The Most Unique Golf Courses to Play in the U.S

The best golf course designers are always looking for new ways to challenge themselves.  From building courses on perilous cliffs overlooking the ocean to dealing with hilly, sandy terrain, and even the occasional swamp, building courses in unusual places is a great way to challenge their talent, vision, and ability.  For avid golfers, these amazing, and sometimes strange courses present the opportunity to not only challenge their abilities but to see some places they otherwise may never have gone.  From old mines to former hazardous waste sites, there are some unique and fun options.

Brickyard Crossing

  • Brickyard Crossing, Indianapolis, IN:  Since famed course designer Pete Dye is an Indianapolis native, who else would the owners of the Indianapolis Motor Speedway go to when they decided to build a new course?  Located at famous race track, The Brickyard Crossing has 4 holes located in the infield with the remaining holes surrounding the course.  It is the only place where you may hear the roar of race engines while you are teeing up.

Furnace Creek

  • Furnace Creek, Death Valley, CA: Death Valley may seem an odd place to put anything, let alone a golf course.  While the summers there have temperatures that can hit a staggering 130 degrees, the weather in the winters is perfect for golfing.  Furnace Creek also has the distinction of being the golf course at the lowest elevation in the U.S. at 214 feet below sea level.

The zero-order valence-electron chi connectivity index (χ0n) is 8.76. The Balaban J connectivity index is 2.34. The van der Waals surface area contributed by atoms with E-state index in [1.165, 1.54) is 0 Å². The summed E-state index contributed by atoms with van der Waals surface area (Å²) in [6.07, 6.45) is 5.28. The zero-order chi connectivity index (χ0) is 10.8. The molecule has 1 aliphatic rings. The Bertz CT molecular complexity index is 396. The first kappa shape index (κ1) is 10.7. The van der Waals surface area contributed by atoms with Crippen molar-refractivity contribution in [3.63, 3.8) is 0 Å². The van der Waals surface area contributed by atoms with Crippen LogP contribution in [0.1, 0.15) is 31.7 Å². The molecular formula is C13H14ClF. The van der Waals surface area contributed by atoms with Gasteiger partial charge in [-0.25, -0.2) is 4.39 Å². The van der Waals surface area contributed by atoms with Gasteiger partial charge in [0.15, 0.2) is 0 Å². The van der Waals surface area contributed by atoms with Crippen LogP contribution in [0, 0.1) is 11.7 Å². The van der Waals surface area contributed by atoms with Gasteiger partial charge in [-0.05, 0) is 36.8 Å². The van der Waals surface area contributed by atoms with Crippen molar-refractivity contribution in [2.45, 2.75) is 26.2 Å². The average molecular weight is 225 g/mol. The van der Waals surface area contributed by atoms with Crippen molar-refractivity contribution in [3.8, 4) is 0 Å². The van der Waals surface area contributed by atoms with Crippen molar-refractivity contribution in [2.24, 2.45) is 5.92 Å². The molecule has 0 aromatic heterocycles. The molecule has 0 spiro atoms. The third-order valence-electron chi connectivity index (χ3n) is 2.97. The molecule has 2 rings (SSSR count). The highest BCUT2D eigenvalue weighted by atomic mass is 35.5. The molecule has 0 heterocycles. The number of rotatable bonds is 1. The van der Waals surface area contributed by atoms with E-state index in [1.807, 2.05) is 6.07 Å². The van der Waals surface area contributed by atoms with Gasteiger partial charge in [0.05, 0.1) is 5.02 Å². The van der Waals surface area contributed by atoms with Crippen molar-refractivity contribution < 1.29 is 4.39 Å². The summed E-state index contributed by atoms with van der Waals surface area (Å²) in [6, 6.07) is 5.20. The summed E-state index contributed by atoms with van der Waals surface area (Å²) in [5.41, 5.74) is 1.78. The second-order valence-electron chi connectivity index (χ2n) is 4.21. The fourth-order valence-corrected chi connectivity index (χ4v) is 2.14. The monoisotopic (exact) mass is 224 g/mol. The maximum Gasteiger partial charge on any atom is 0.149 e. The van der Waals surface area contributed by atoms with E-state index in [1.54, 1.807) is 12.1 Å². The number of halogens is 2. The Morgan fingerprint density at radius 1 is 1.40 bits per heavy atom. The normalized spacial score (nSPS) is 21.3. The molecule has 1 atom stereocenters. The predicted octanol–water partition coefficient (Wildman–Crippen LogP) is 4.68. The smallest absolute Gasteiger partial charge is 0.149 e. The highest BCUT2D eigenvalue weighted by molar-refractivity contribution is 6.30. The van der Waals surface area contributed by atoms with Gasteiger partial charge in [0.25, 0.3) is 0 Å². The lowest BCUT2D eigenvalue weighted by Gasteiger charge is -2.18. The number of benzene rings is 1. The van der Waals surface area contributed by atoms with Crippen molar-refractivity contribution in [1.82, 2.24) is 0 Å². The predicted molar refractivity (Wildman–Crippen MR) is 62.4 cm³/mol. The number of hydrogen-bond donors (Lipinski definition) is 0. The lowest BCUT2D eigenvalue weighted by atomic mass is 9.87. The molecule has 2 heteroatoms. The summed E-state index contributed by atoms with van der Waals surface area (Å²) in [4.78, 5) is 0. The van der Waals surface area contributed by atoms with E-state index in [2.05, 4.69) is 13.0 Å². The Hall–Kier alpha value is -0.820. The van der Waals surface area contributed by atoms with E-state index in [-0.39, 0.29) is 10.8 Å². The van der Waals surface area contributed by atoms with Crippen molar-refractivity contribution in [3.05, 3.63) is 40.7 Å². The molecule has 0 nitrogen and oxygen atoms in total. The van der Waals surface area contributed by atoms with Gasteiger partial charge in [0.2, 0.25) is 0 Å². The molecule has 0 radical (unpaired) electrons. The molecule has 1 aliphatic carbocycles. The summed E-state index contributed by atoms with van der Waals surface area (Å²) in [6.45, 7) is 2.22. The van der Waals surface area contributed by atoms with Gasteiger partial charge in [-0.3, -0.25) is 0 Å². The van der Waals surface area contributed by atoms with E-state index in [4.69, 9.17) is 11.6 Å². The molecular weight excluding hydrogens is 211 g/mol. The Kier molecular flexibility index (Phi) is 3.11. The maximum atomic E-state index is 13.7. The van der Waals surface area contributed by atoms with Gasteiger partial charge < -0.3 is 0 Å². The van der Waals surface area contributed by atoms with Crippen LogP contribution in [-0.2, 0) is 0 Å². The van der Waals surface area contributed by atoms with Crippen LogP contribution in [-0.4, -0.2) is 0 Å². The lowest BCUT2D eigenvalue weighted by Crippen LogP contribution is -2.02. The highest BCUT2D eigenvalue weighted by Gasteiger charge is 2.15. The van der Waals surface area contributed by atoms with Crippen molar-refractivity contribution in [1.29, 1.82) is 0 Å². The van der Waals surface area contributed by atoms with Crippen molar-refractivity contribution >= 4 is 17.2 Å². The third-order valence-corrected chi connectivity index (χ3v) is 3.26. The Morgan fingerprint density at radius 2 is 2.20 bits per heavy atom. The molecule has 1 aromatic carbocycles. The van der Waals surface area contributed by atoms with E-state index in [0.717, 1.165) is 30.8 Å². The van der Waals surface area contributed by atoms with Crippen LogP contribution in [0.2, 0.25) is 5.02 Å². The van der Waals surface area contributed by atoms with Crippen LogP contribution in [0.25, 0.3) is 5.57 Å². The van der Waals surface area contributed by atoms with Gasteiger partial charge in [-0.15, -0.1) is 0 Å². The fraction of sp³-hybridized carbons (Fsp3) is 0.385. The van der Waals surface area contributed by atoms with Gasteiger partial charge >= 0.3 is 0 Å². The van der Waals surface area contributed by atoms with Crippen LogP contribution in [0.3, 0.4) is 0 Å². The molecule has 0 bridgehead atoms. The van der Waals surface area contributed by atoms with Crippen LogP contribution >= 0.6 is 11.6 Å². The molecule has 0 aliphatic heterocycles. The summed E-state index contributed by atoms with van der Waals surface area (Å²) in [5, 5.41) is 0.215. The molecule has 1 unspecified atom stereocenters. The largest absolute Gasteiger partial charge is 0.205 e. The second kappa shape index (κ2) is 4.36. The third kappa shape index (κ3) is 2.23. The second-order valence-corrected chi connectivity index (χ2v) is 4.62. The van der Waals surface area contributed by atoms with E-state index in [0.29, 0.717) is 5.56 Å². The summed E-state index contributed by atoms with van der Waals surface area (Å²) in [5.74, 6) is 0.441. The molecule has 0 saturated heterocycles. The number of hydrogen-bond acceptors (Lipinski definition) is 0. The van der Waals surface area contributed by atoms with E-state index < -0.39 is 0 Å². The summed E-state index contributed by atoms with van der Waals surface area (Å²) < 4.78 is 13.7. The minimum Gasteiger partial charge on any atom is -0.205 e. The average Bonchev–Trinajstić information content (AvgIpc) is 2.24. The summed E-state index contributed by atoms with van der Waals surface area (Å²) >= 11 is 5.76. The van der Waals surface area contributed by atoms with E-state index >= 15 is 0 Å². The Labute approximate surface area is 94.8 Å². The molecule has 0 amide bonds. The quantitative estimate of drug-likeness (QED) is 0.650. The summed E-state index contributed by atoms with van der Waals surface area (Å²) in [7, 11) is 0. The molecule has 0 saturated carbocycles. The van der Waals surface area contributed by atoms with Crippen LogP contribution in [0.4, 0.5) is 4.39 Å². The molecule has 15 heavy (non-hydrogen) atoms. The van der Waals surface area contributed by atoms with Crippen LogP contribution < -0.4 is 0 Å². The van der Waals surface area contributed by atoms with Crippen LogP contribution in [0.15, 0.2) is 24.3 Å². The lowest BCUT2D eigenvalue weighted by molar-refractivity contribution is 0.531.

Tobacco Road

  • Tobacco Road, Sanford, NC: Located just outside of the famed Pinehurst Golf Course, Tobacco Road has been called the “golf equivalent of a cult movie”.  With each tee, golfers are forced to decide between multiple strategies for navigating the sandy course.  And all along the way, you get a history lesson in tobacco farming, with antique implements lining the greens.
  • Old Works Golf Club, Anaconda, MT: A former Superfund cleanup site may also seem an odd place for a golf course but Old Works Golf Club is exactly that.  Designed by Jack Nicklaus on the site of the former Anaconda copper mine, this is one of the first examples of how formerly useless ground can be turned into something beautiful, useful, and profitable.
  • Fossil Trace, Golden, CO: Dinosaurs are a great theme for miniature golf, but could it work for a standard course?  Fossil Trace has done exactly that.  It is built on the site of an old clay mine but that is not the most unusual aspect of this course.  It is also has many fossils in the landscape that have been highlighted by the design of the course and even Triceratops footprints.
  • Coeur D’Alene Golf Resort, Coeur D’Alene, ID: For this unique golf course, packing extra balls will be a must, if only for the 14th  This green of this par 3 hole is located on an actual island.  Using an intricate system of cables, wenches and pulleys, the entire island can be moved as far out at 218 feet from the “main land”.
  • Palmetto Hall Plantation, Hilton Head, South Carolina: Originally designed completely on a computer, Palmetto Hall Plantation was the first geometric golf course.  The bunkers and fairways are all trapezoidal and the greens and tees are either square or rectangular.  While the looks may be a little odd, it definitely offers a unique playing experience.
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Categories: Golf Courses

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